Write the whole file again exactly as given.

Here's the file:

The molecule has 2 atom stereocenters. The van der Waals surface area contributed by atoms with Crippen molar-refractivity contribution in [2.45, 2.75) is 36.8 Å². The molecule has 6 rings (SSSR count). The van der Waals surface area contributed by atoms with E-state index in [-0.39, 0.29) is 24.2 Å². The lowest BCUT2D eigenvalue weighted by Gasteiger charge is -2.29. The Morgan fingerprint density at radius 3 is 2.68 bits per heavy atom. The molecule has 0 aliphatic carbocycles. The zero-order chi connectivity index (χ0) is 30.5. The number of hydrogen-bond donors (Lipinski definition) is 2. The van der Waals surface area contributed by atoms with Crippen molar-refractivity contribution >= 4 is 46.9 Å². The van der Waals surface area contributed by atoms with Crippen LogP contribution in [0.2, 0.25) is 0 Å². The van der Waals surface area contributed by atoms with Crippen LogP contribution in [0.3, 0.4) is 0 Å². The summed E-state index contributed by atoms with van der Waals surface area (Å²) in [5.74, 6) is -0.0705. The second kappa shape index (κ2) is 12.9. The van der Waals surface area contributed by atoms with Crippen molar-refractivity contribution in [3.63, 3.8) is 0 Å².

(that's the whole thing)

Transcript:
The molecule has 2 atom stereocenters. The van der Waals surface area contributed by atoms with Crippen molar-refractivity contribution in [2.45, 2.75) is 36.8 Å². The molecule has 6 rings (SSSR count). The van der Waals surface area contributed by atoms with E-state index in [-0.39, 0.29) is 24.2 Å². The lowest BCUT2D eigenvalue weighted by Gasteiger charge is -2.29. The Morgan fingerprint density at radius 3 is 2.68 bits per heavy atom. The molecule has 0 aliphatic carbocycles. The zero-order chi connectivity index (χ0) is 30.5. The number of hydrogen-bond donors (Lipinski definition) is 2. The van der Waals surface area contributed by atoms with Crippen molar-refractivity contribution >= 4 is 46.9 Å². The van der Waals surface area contributed by atoms with Crippen LogP contribution in [0.2, 0.25) is 0 Å². The van der Waals surface area contributed by atoms with Crippen LogP contribution in [0.3, 0.4) is 0 Å². The summed E-state index contributed by atoms with van der Waals surface area (Å²) in [5.74, 6) is -0.0705. The second kappa shape index (κ2) is 12.9. The van der Waals surface area contributed by atoms with Crippen molar-refractivity contribution in [3.63, 3.8) is 0 Å².